The new software, developed by Innovyze, will replace software the Water Bureau has utilized for 20 years and will further enable the bureau to address critical planning, design, operational, and water quality issues. 

InfoWater is an example of hydraulic network analysis software. This type of specialized software will offer Water Bureau staff in the Operational Analysis, Engineering Planning, Engineering Design, and Water Quality Compliance Groups the tools to: 

  • Model the water system’s pipe network and simulate its behavior.  For example, it can simulate what pressure and flow should be at any point in the system, based on given operating parameters at one moment in time (which valves are open/closed, how much water is in the reservoirs and tanks, etc.). 
  • Simulate the water system’s pipe network behavior over an extended time period.  The InfoWater software will be able to simulate time-based operation of the full water system over a 10- to 15-day period. This capability is very important for simulating water age within the system, or for determining how flow from our Groundwater source might travel through the system during a transition, for example.
  • Model and analyze system behavior for shutdowns, water quality events, and operational changes.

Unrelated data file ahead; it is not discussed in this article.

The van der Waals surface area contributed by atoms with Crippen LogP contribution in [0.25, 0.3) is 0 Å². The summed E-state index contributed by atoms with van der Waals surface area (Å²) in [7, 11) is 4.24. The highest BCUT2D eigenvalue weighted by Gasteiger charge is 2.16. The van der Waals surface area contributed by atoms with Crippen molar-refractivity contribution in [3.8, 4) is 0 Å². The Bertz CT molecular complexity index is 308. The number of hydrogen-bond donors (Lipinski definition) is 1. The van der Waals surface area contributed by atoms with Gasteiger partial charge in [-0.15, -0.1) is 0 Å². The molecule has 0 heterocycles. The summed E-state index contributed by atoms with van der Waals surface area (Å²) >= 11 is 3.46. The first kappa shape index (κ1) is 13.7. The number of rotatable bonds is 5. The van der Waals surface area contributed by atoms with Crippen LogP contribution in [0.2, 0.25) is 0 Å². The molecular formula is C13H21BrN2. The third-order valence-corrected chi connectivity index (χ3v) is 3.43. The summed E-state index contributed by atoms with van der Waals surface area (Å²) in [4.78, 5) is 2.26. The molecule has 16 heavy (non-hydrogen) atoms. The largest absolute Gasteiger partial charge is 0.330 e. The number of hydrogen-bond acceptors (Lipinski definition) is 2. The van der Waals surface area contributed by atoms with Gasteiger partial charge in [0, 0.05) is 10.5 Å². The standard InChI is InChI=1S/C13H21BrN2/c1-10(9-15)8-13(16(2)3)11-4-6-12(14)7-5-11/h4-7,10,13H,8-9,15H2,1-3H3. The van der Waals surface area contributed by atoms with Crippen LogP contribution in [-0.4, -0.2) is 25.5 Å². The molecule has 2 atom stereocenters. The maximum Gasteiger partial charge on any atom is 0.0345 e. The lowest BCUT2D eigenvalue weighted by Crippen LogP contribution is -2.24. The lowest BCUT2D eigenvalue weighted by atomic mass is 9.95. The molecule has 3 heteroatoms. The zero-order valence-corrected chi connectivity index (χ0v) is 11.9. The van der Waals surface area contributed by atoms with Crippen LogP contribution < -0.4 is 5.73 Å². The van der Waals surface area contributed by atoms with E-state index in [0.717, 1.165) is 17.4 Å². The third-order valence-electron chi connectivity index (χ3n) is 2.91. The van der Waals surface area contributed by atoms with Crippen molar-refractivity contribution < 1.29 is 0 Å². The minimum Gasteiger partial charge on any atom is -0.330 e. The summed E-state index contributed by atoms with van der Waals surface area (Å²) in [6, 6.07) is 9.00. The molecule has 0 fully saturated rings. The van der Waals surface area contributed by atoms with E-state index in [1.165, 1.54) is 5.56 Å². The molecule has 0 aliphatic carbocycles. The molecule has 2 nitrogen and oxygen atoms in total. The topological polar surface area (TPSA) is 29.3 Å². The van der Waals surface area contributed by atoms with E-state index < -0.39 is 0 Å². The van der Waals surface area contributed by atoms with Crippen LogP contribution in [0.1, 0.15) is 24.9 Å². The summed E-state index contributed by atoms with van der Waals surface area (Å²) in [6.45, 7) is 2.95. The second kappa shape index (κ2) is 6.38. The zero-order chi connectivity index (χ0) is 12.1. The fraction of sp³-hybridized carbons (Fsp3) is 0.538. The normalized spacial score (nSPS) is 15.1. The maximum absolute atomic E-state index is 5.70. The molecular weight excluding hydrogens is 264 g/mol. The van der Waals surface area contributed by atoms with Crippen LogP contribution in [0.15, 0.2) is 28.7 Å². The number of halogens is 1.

• Assist in designing new infrastructure.

Additional benefits of the InfoWater software include: 

  • Runs inside the GIS system, offering the convenience of GIS tools.  For example, the older software didn’t store street names, so when searching for a specific address in the network model, both systems had to be open side-by-side and to visually compare shapes. The GIS provides many other spatial-analysis and mapping tools that the older software didn’t offer.
  • Directly imports and exports network model data in EPANET format.  EPANET is basic hydraulic network modeling software available for free from the US EPA.  The EPANET file format has become the world standard for exchanging network model files.  Because the old software was not able to read and write EPANET files, Operational Analysis staff developed a translator that lets them move data from the old format into EPANET, where the new software can read it.
  • The new software provides many bonus features, such as automated fire-flow calculations, energy cost analysis, and valve criticality analysis. 

According to staff in the Operations Group, InfoWater will offer the Water Bureau valuable tools for planning, designing, and operating the infrastructure.  The Water Bureau will be transitioning to the new software over the next year or so – learning the new software and moving data links from the old to the new format. This is definitely an investment in many years of water system excellence. 

The Portland Water Bureau joins Seattle Public Utilities, City of Atlanta, and many other large water utilities in using this product.